• Philosophers tend to use logic to try understand our meaning and purpose by analyzing language.
        • What problems do you think we run into with this view?
        • However, there is a problem with this view. Primarily, it is that how can we really know that experiments give us truth? People are biased—how to we know they will make objective judgments? Ultimately, we don’t.
      • The other view is basically existentialism in a bunch of different forms.
        • We try to find meaning in something that is mystic and irrational.
        • Try to find meaning and purpose in drug highs. Or Wicca. Or new age. Or workaholism. Or—very commonly—feelings and a vague “hope in humanity.”
          • Bill Joy: “Do you remember the beautiful penultimate scene in Manhattan where Woody Allen is lying on his couch and talking into a tape recorder? He is writing a short story about people who are creating unnecessary, neurotic problems for themselves, because it keeps them from dealing with more unsolvable, terrifying problems about the universe. He leads himself to the question, “Why is life worth living?” and to consider what makes it worthwhile for him: Groucho Marx, Willie Mays, the second movement of the Jupiter Symphony, Louis Armstrong’s recording of “Potato Head Blues,” Swedish movies, Flaubert’s Sentimental Education, Marlon Brando, Frank Sinatra, the apples and pears by Cézanne, the crabs at Sam Wo’s, and, finally, the showstopper: his love Tracy’s face. Each of us has our precious things, and as we care for them we locate the essence of our humanity. In the end, it is because of our great capacity for caring that I remain optimistic we will confront the dangerous issues now before us.”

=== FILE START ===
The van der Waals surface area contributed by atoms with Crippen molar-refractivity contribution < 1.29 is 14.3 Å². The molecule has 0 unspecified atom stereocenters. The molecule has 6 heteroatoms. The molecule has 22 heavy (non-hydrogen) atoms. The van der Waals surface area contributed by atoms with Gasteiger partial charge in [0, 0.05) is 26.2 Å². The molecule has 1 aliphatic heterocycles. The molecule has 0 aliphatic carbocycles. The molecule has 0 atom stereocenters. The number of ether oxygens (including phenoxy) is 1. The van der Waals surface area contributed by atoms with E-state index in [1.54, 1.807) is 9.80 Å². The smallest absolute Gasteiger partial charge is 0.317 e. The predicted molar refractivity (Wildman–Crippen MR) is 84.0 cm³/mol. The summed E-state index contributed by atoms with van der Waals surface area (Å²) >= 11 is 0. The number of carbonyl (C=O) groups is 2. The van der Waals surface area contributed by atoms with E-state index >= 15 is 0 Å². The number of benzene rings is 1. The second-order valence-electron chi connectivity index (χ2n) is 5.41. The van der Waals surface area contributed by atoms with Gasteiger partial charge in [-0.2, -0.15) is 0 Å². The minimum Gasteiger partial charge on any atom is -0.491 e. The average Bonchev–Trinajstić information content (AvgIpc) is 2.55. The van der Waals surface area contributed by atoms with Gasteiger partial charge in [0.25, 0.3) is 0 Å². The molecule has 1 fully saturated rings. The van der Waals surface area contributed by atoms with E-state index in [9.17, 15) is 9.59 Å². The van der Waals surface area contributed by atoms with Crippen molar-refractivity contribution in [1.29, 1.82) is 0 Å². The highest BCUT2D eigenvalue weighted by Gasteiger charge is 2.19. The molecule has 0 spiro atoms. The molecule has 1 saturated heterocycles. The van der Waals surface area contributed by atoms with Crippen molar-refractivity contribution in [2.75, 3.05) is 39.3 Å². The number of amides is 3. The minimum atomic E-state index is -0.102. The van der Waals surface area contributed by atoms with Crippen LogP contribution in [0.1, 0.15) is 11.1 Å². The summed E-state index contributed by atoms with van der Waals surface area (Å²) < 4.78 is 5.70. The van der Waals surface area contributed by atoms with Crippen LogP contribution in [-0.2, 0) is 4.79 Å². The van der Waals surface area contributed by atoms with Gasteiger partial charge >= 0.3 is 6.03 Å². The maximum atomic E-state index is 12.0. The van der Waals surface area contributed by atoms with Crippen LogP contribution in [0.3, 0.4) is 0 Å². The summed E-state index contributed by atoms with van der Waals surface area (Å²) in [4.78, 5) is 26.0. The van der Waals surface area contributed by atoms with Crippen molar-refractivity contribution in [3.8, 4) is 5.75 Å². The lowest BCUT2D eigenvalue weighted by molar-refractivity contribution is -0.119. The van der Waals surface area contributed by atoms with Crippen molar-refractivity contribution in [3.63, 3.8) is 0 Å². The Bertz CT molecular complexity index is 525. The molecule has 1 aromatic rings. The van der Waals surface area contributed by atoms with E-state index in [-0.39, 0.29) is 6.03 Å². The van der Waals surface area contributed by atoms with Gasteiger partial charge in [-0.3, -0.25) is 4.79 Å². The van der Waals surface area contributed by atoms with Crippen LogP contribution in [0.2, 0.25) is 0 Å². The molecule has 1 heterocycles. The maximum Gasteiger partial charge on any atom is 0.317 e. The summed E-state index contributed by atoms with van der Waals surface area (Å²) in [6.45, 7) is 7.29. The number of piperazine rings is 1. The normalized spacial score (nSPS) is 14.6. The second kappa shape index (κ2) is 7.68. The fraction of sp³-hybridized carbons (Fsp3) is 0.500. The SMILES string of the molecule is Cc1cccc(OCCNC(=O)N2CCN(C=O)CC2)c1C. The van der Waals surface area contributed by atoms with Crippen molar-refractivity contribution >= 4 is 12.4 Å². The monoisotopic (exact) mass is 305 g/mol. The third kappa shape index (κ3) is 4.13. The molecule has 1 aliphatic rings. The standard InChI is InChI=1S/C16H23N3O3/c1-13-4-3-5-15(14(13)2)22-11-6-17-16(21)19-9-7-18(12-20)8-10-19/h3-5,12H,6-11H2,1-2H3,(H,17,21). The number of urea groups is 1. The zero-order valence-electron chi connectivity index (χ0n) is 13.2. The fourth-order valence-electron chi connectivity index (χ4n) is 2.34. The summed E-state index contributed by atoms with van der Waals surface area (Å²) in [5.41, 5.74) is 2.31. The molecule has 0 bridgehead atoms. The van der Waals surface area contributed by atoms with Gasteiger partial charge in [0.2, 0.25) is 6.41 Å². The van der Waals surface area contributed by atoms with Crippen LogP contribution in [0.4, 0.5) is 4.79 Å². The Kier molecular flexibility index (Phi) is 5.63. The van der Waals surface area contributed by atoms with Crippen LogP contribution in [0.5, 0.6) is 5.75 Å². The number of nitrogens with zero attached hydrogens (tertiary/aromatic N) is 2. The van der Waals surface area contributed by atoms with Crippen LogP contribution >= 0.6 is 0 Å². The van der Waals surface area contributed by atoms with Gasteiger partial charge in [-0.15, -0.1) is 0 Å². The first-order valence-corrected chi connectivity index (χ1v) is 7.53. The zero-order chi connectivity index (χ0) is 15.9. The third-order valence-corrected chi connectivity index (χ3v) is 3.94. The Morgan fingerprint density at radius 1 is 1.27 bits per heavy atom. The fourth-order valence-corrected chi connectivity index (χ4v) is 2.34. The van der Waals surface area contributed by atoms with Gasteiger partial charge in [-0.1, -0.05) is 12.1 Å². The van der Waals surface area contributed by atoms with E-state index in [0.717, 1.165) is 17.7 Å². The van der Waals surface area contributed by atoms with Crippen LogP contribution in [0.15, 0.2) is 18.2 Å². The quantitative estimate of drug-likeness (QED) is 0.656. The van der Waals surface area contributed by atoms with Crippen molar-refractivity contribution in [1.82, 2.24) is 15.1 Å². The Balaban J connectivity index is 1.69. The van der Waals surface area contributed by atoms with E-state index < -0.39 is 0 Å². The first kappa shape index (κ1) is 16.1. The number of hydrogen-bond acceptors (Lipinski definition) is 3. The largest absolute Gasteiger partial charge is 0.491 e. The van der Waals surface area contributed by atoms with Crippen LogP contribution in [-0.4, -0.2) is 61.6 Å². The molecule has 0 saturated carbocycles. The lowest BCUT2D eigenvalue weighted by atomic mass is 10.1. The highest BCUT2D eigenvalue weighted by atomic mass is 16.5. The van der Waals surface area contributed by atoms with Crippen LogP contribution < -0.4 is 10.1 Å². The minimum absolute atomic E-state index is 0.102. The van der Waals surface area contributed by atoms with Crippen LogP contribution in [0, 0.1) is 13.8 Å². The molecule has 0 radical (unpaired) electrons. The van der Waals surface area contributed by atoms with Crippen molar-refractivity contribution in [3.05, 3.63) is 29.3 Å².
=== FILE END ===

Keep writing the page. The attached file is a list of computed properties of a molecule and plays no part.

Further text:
• Bill McKibben: “When I wonder which I’d really choose, I try to think back on my life, imagine the moments I would relive in my mind were I on my deathbed. Almost without exception, those moments involve just the kind of rich meaning that the posthuman world would ask us to surrender: running a race with my lungs bursting, working with almost desperate dedication on a book, watching the birth of my daughter and knowing that she was her own mysterious self and my own lovely obligation. I think that I would not trade these things. I hope that I would not trade these things.”
          • These sound in some ways very good and even right. But don’t we, as Christians have a much deeper meaning and purpose?
  • Problem of knowing. (random notes)